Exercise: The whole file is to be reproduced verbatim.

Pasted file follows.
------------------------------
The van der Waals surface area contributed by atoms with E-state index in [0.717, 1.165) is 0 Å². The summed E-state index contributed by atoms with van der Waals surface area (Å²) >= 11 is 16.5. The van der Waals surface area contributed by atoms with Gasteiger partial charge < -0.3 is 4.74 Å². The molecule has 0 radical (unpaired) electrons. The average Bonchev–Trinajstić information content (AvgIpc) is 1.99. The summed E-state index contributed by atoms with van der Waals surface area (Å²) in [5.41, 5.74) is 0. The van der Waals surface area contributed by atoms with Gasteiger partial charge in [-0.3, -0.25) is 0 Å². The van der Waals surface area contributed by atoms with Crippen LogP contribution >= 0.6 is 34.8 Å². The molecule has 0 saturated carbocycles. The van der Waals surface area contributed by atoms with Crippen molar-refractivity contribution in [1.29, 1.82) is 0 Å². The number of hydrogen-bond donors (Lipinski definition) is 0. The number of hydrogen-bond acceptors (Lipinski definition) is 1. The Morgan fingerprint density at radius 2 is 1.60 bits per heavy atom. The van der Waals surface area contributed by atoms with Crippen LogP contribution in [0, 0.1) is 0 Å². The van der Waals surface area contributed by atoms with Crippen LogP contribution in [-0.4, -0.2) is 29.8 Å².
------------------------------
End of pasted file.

The van der Waals surface area contributed by atoms with E-state index in [0.717, 1.165) is 0 Å². The summed E-state index contributed by atoms with van der Waals surface area (Å²) >= 11 is 16.5. The van der Waals surface area contributed by atoms with Gasteiger partial charge < -0.3 is 4.74 Å². The molecule has 0 radical (unpaired) electrons. The average Bonchev–Trinajstić information content (AvgIpc) is 1.99. The summed E-state index contributed by atoms with van der Waals surface area (Å²) in [5.41, 5.74) is 0. The van der Waals surface area contributed by atoms with Gasteiger partial charge in [-0.3, -0.25) is 0 Å². The van der Waals surface area contributed by atoms with Crippen LogP contribution >= 0.6 is 34.8 Å². The molecule has 0 saturated carbocycles. The van der Waals surface area contributed by atoms with Crippen molar-refractivity contribution in [1.29, 1.82) is 0 Å². The number of hydrogen-bond donors (Lipinski definition) is 0. The number of hydrogen-bond acceptors (Lipinski definition) is 1. The Morgan fingerprint density at radius 2 is 1.60 bits per heavy atom. The van der Waals surface area contributed by atoms with Crippen LogP contribution in [0, 0.1) is 0 Å². The van der Waals surface area contributed by atoms with Crippen LogP contribution in [-0.4, -0.2) is 29.8 Å².